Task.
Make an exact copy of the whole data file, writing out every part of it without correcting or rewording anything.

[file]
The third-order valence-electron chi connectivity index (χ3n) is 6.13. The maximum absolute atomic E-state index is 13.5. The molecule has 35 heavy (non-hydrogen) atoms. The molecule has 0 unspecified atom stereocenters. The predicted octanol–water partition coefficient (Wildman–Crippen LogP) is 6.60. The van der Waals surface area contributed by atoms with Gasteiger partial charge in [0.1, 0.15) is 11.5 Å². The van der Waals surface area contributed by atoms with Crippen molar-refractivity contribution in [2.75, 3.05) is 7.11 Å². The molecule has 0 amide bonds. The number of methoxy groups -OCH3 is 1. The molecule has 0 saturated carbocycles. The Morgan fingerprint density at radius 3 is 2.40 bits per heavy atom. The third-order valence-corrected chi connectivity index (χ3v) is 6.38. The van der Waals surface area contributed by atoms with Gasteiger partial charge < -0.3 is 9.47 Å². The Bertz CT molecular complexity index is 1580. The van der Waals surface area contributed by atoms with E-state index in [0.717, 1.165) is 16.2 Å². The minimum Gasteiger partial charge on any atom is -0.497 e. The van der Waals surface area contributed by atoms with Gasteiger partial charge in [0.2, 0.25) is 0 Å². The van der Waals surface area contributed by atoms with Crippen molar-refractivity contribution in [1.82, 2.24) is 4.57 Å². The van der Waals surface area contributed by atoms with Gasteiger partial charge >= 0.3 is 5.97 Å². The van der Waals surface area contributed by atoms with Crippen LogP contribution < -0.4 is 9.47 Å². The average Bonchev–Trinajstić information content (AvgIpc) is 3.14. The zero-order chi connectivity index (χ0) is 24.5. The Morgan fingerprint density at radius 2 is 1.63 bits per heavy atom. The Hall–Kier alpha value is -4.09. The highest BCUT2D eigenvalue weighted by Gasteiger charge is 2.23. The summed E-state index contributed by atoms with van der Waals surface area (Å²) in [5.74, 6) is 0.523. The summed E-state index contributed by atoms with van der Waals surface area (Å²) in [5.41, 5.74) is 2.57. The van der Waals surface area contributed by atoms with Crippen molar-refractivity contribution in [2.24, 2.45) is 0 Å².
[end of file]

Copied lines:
The third-order valence-electron chi connectivity index (χ3n) is 6.13. The maximum absolute atomic E-state index is 13.5. The molecule has 35 heavy (non-hydrogen) atoms. The molecule has 0 unspecified atom stereocenters. The predicted octanol–water partition coefficient (Wildman–Crippen LogP) is 6.60. The van der Waals surface area contributed by atoms with Gasteiger partial charge in [0.1, 0.15) is 11.5 Å². The van der Waals surface area contributed by atoms with Crippen molar-refractivity contribution in [2.75, 3.05) is 7.11 Å². The molecule has 0 amide bonds. The number of methoxy groups -OCH3 is 1. The molecule has 0 saturated carbocycles. The Morgan fingerprint density at radius 3 is 2.40 bits per heavy atom. The third-order valence-corrected chi connectivity index (χ3v) is 6.38. The van der Waals surface area contributed by atoms with Gasteiger partial charge < -0.3 is 9.47 Å². The Bertz CT molecular complexity index is 1580. The van der Waals surface area contributed by atoms with E-state index in [0.717, 1.165) is 16.2 Å². The minimum Gasteiger partial charge on any atom is -0.497 e. The van der Waals surface area contributed by atoms with Gasteiger partial charge in [0.2, 0.25) is 0 Å². The van der Waals surface area contributed by atoms with Crippen molar-refractivity contribution in [1.82, 2.24) is 4.57 Å². The van der Waals surface area contributed by atoms with Gasteiger partial charge >= 0.3 is 5.97 Å². The van der Waals surface area contributed by atoms with Crippen LogP contribution < -0.4 is 9.47 Å². The average Bonchev–Trinajstić information content (AvgIpc) is 3.14. The zero-order chi connectivity index (χ0) is 24.5. The Morgan fingerprint density at radius 2 is 1.63 bits per heavy atom. The Hall–Kier alpha value is -4.09. The highest BCUT2D eigenvalue weighted by Gasteiger charge is 2.23. The summed E-state index contributed by atoms with van der Waals surface area (Å²) in [5.74, 6) is 0.523. The summed E-state index contributed by atoms with van der Waals surface area (Å²) in [5.41, 5.74) is 2.57. The van der Waals surface area contributed by atoms with Crippen molar-refractivity contribution in [2.24, 2.45) is 0 Å².